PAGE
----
Mobile Applications are split into two broad categories:
Web-Based: These types of applications are accessed using browsers in mobile devices. The mobile development interface uses a collection of templates based on the jQuery Mobile framework. This framework is designed to seamlessly run and correctly deliver mobile web application on varied mobile devices with different operating systems. Because of a single codebase, a mobile web application can be accessed from any mobile device, irrespective of operating system. The process of accessing such applications is very simple. All that is needed is to have the correct URL, that you put into the mobile browser, and respective id with password. The application code is not stored on the device but is delivered by the application server. This way you can easily handle application updates. You only need to update the application on the server, allowing potentially thousands of users to enjoy the latest version. The second advantage to this approach is that you are not required to send updates to every client (as required in native applications), which ensures that the accessed application is current with all provided features. Oracle Corporation provides a simple free tool called Application Express (APEX) with its database that allows you to rapidly build web application that can be accessed on the desktop, a mobile device, or both. To build a mobile application in APEX, you use SQL and PL/SQL code. Here are some pros and cons to web-based applications:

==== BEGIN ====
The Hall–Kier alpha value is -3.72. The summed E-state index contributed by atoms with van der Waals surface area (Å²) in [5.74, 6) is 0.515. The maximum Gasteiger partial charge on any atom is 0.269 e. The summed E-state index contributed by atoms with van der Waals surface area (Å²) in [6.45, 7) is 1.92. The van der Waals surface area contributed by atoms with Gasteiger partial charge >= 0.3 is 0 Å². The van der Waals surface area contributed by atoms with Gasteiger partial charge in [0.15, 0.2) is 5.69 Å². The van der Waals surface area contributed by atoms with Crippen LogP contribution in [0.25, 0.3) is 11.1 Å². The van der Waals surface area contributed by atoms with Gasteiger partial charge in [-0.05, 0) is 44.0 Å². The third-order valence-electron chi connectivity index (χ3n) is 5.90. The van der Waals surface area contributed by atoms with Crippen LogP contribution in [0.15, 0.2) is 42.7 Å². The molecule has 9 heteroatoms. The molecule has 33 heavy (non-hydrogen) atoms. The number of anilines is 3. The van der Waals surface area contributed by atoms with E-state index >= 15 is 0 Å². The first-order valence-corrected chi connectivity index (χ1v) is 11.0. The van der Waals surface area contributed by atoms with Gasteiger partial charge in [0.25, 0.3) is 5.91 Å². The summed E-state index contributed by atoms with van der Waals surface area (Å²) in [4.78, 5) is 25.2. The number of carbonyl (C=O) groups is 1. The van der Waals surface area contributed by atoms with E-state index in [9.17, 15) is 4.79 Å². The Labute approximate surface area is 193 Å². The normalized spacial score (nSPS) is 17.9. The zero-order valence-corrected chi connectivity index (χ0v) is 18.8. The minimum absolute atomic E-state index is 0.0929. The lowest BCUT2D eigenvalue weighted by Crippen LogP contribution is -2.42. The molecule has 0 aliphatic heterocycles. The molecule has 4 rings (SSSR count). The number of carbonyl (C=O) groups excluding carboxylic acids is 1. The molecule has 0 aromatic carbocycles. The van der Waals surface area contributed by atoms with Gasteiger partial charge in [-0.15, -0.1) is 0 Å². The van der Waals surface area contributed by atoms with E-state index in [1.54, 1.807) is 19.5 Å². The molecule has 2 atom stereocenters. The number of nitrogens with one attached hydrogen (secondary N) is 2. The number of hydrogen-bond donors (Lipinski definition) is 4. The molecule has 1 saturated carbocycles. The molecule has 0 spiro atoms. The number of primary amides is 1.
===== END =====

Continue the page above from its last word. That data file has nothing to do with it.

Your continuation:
- Updates are uploaded only to the application server and become instantly available for all platforms and devices.
- Same application code for all browser-enabled mobile device.
- Use of same application building procedures and core web technologies.
- Doesn’t need app store approval.
- To access these applications you need a reasonable Internet connection.
- Slower than native applications because these applications are based on interpreted code rather than compiled code.
- Not available in the app stores.
- Cannot interact with device hardware such as camera, microphone, compass, file uploading etc.
Native (On-Device): These applications are on the other side and are built for specific mobile operating system, such as Windows Mobile, Android, iOS, or BlackBerry. Native mobile applications are written for a specific target operating system in its own supported language. For instance, to develop an application for Windows device, you’ll use C# (C Sharp), for iOS devices it is Objective-C, and for Android, you need to be a master of Java. This means that your app is tied to a specific platform and won’t run on another. Native applications are downloaded and stored locally on the device. Because of this capability, these applications are considered better performers. Additionally, these applications have the biggest advantage to interact with different device hardware (camera, compass, accelerometer, and more). Using a local data store (SQL Lite), these applications can even work when disconnected from the Internet. As a developer you have to handle version discrepancies because updates of these applications are downloaded manually. Let’s see what pros and cons this category has:
- Being native, it performs better than its counterpart.
- Offline availability.
- Complete access to device’s hardware.
- Can be added to and searched in an app store.
- Expensive to develop.
- Single platform support. Need to build a separate app for a different OS, which means additional time and cost.
- To get space on the device’s app store, your app is required to undergo an approval process.